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Clap along if you feel like a room without a roof

Clap along if you feel like happiness is the truth

Clap along if you know what happiness is to you

Clap along if you feel like that’s what you wanna do

These are the words to the chorus of the unofficial song of the year by Pharrell Williams,  a hit that’s has become a staple on pop and R&B radio stations around the world.

If hearing a song like this can change your mood from sad to happy or from indifference to caring you’re probably not suffering from depression.

Mood disorders like depression and their prominence in our community is finally getting the kind of attention it deserves.  Post partum depression, post traumatic stress and bipolar disorder have been linked to some very high profile instances of people committing violence towards others, harm to themselves or both.

One of the most recent tragic deaths by suicide is the founder of “For Brown Girls,” 22-year-old Karyn Washington.

Recognizing the signs of extreme depression in ourselves and others can save lives and sadly one more death like Karyn Washington’s is an impetus for getting us closer to where we need to be.  Just the mention of the illness opens up conversations that many people were once afraid, ashamed or embarrassed to have.

It isn’t a pretty subject, but cloaking mental illness under a veil of darkness is uglier, and yes deadlier too.

I’ve had my own personal bout with depression and I know just how deep, dark and scary it can get.  For years I dismissed feeling anxious, worried and unable to sleep as just being part of life. And besides, I had too much to be thankful for to let sadness get the best of me. To some I was living a dream life.  A child of a middle-class, loving two-parent family,  a student at the real  H-U,  number one on my list of universities, I was a wide eyed girl ready to make my way in the world.   But after I was raped my sophomore year of college there were no doubts.

I had spiraled into a place that was clearly depression and I couldn’t get out of it without help.

Luckily, my mother had dealt with bouts of depression herself and intervened quickly.

At one point my it got so bad that if my mom called me from work, and I didn’t answer the phone, she would either come home or send someone to make sure that I was still alive.

At some point it simply became too much.  As a parent now, I shudder when I try to imagine how it must have felt to watch their child suffer this way.

My father – who normally has a pretty good handle on his emotions – did all that he knew to do, and probably saved my life.  One day he nearly picked me off the floor, embraced me in a hug so tight all I could do is collapse and give in to his strength.  “Just hold on to me, “ he said practically in tears. “I won’t let you go.  I’ll never let you go.”

In that moment, things changed.  I was a long ways away from a good place but I was open to doing the work.  If not for me – for my parents.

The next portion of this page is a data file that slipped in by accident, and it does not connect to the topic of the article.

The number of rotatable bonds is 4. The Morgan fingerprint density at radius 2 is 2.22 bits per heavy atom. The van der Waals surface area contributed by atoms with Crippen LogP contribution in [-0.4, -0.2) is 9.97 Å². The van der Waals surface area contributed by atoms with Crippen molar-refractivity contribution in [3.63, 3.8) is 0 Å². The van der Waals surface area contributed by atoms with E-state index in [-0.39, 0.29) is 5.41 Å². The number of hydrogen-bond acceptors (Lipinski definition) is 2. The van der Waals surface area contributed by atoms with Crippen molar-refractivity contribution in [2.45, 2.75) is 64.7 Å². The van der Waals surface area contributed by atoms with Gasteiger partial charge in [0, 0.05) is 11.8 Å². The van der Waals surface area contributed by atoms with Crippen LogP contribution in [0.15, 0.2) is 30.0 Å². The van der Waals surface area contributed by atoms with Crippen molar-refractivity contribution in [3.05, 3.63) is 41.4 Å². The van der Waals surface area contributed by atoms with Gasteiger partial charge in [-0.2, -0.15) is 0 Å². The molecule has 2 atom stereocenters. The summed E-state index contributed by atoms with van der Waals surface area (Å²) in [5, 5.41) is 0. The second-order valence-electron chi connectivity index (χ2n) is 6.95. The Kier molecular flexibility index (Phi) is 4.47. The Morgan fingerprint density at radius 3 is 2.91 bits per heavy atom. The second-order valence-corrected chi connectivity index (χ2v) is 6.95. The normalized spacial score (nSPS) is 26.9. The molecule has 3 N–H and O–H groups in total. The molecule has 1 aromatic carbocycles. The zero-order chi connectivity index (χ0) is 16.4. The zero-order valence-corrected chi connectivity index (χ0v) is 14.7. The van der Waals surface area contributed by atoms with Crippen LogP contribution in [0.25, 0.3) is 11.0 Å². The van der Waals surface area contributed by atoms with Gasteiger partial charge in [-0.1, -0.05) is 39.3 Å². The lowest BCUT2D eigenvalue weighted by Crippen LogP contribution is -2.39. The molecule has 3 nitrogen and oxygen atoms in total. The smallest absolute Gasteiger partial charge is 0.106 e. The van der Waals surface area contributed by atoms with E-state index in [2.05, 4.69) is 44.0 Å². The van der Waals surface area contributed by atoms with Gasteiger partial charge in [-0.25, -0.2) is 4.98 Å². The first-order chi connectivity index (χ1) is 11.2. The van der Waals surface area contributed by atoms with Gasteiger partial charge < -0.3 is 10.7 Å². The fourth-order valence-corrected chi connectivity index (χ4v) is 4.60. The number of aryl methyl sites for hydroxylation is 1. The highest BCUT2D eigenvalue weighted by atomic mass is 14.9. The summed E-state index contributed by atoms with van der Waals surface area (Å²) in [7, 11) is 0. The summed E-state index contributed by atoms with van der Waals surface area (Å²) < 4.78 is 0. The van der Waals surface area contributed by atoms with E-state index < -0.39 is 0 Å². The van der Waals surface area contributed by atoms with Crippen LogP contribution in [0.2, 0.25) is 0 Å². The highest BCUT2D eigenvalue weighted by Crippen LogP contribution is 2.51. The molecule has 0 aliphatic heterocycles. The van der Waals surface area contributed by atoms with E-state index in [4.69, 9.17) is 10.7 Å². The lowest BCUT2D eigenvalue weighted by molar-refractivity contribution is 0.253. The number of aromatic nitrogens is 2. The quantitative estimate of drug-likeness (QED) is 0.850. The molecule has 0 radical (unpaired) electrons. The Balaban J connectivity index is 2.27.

But to the outside world looking in, things still looked picture perfect.

You can never tell a person’s mental state by looking outward—yet that’s as close as many of us choose to get, even when evaluating ourselves.

How many times do we say of celebrities, what do they have to be depressed about.

Depression is about what’s going inside, but there are some tell-tell symptoms that shouldn’t be ignored.

Mental health advocate and author of “Black Pain: It Just Looks Like We’re Not Hurting,” Terrie Williams reminds us to check on each other often and she’s right.  As women, if we’d look out more for each other it would make a difference.  Calling our sisters, girlfriends, nieces and co-workers and asking them if they’re ok is a great way to keep in touch, lend an ear or a shoulder to cry on if needed.

But a lot of us know that some people who are depressed are masters of disguise and have learned to mask the pain so well that it can elude the people who care about them most.

Denial is huge piece that those of us struggling have to overcome.  Most women have seen their moms, grandmothers and aunties endure way more than we think could have.

Some would have us think an admission of depression signals a problem with our prayer life or that it will lead to opening up areas that shouldn’t be privy to anyone but Jesus.  And this is exactly the kind of thinking that compounds the problem and keeps us from moving forward.   My mantra many years ago became Depression Stops Progression.

If you’re suffering from depression, there are times when you’re very low, but there are also times when things are pretty okay.  If you’re in an okay space, those of us who love you need you to take action.  There are resources that you know you can use and the time to get help is when you think things are getting better, not when you’re feeling too helpless and hopeless to reach out.

I was blessed to have a support system, my parents, who wouldn’t accept my explanation for my behavior.  An outpouring of love from dad and assuredness that he would be my rock when I thought I couldn’t stand anymore was enough to get me to take the first and second steps….admitting I needed help and seeking it.

We can call 9-1-1 if we’re having a heart attack, but our chances for survival are much better if we visit our doctors and do the things we need to do before the situation reaches the trauma stage.

You don’t want to live like this but you do want to live.  Help is here.

National Alliance on Mental Illness


Mental Health America


1-800-273-8255 (1-800-273-TALK)

1-800-784-2433 (1-800-SUICIDE)

Facing Depression When A Happy Song Isn’t Enough  was originally published on